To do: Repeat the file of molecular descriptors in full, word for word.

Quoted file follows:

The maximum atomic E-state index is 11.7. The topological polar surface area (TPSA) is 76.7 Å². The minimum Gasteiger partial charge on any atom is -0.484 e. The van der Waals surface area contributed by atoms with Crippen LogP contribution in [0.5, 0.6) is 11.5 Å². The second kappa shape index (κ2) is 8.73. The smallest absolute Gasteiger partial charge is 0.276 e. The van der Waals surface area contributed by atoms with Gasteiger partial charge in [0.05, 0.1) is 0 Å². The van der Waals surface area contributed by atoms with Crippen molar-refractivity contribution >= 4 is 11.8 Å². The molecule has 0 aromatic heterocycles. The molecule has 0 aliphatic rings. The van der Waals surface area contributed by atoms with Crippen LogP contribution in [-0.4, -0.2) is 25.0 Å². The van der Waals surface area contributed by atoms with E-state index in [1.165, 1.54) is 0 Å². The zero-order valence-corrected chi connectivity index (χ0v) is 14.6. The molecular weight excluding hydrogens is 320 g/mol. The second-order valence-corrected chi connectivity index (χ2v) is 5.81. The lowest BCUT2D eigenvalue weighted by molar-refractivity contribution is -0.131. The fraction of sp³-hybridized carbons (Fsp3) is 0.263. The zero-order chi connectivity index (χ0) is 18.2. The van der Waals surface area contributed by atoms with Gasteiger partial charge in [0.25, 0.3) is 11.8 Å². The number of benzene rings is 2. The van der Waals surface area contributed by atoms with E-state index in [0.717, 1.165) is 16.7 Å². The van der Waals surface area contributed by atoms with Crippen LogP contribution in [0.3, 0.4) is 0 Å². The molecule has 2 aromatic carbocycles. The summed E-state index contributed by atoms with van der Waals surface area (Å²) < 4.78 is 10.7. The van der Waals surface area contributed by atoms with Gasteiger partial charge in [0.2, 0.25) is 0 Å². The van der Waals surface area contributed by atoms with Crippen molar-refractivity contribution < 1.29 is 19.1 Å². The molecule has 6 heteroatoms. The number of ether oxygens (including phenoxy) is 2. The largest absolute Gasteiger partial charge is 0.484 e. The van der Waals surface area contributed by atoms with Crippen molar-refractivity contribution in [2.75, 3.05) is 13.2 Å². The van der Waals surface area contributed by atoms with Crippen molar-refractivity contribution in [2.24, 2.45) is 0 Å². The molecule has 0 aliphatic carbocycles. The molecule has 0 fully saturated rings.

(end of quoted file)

The maximum atomic E-state index is 11.7. The topological polar surface area (TPSA) is 76.7 Å². The minimum Gasteiger partial charge on any atom is -0.484 e. The van der Waals surface area contributed by atoms with Crippen LogP contribution in [0.5, 0.6) is 11.5 Å². The second kappa shape index (κ2) is 8.73. The smallest absolute Gasteiger partial charge is 0.276 e. The van der Waals surface area contributed by atoms with Gasteiger partial charge in [0.05, 0.1) is 0 Å². The van der Waals surface area contributed by atoms with Crippen molar-refractivity contribution >= 4 is 11.8 Å². The molecule has 0 aromatic heterocycles. The molecule has 0 aliphatic rings. The van der Waals surface area contributed by atoms with Crippen LogP contribution in [-0.4, -0.2) is 25.0 Å². The van der Waals surface area contributed by atoms with E-state index in [1.165, 1.54) is 0 Å². The zero-order valence-corrected chi connectivity index (χ0v) is 14.6. The molecular weight excluding hydrogens is 320 g/mol. The second-order valence-corrected chi connectivity index (χ2v) is 5.81. The lowest BCUT2D eigenvalue weighted by molar-refractivity contribution is -0.131. The fraction of sp³-hybridized carbons (Fsp3) is 0.263. The zero-order chi connectivity index (χ0) is 18.2. The van der Waals surface area contributed by atoms with Gasteiger partial charge in [0.25, 0.3) is 11.8 Å². The number of benzene rings is 2. The van der Waals surface area contributed by atoms with E-state index in [0.717, 1.165) is 16.7 Å². The van der Waals surface area contributed by atoms with Crippen LogP contribution in [0.3, 0.4) is 0 Å². The molecule has 2 aromatic carbocycles. The summed E-state index contributed by atoms with van der Waals surface area (Å²) < 4.78 is 10.7. The van der Waals surface area contributed by atoms with Gasteiger partial charge in [0.2, 0.25) is 0 Å². The van der Waals surface area contributed by atoms with Crippen molar-refractivity contribution < 1.29 is 19.1 Å². The molecule has 6 heteroatoms. The number of ether oxygens (including phenoxy) is 2. The largest absolute Gasteiger partial charge is 0.484 e. The van der Waals surface area contributed by atoms with Crippen molar-refractivity contribution in [2.75, 3.05) is 13.2 Å². The van der Waals surface area contributed by atoms with Crippen molar-refractivity contribution in [2.24, 2.45) is 0 Å². The molecule has 0 aliphatic carbocycles. The molecule has 0 fully saturated rings.